"The label belongs to the whole school, but the label is caused by usually performance in one subject, two subjects, one grade level, not the entire school," said Superintendent Ashby Kilgore. "So I think you have to look underneath the label and just appreciate many, many great things that go on at all of these schools and that the achievement will come as a result of those things. ...
"The strategy is what services, what support can the central office provide in the subject areas that they need," Kilgore said. "And also what needs to happen inside the school. Sometimes that's with interventions, sometimes that's with curriculum support. It's like an individual diagnosis to work with what we do best in that school."
A school is denied accreditation if it doesn't meet the benchmarks for full accreditation for four straight years. Some Hampton and Newport News schools fall into that category but currently have a "To Be Determined" status, because divisions appeal the denial by submitting a plan to improve a school.
Divisions can cite new leadership and staff, curriculum changes and other indicators as reasons to be considered "Partially Accredited: Reconstituted School."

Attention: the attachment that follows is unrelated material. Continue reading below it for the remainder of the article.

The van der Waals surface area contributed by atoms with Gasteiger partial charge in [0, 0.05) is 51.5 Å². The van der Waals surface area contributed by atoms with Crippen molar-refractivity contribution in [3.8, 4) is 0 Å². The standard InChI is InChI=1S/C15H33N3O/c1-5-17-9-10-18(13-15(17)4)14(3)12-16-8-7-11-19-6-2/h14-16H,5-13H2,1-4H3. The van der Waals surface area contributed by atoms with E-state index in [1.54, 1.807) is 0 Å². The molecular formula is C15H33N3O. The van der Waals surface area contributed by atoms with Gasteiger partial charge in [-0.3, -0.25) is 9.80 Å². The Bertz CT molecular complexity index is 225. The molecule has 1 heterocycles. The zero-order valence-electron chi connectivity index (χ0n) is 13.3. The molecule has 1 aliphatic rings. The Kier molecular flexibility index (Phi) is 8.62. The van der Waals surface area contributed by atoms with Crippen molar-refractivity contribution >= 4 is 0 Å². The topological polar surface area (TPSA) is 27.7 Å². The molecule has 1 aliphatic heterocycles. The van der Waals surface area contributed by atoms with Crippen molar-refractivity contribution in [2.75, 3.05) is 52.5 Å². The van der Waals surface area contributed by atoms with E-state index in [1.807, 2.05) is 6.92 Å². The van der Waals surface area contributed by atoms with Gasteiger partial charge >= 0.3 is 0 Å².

In Newport News, six schools are "To Be Determined": Carver, Epes, Saunders, Palmer and Sanford elementaries and Heritage High School.
Some of them, such as Palmer and Heritage, are just a few percentage points from full accreditation. Others, such as Carver and Epes, need more improvement to meet the benchmarks.
"The schools that are currently marked 'TBD,' we're very proud of the progress that they've made," Chief Academic Officer Brian Nichols said.
All five of Gloucester's elementary schools and its two middle schools are fully accredited but the high school fell slightly short in math, receiving partial accreditation with a warning.
"Over the last five years, math has been problematic," Superintendent of Schools Walter Clemons said. Sixty-seven percent of students passed the math Standards of Learning test in the spring, which is higher than the school's pass rate of 59 percent in 2014.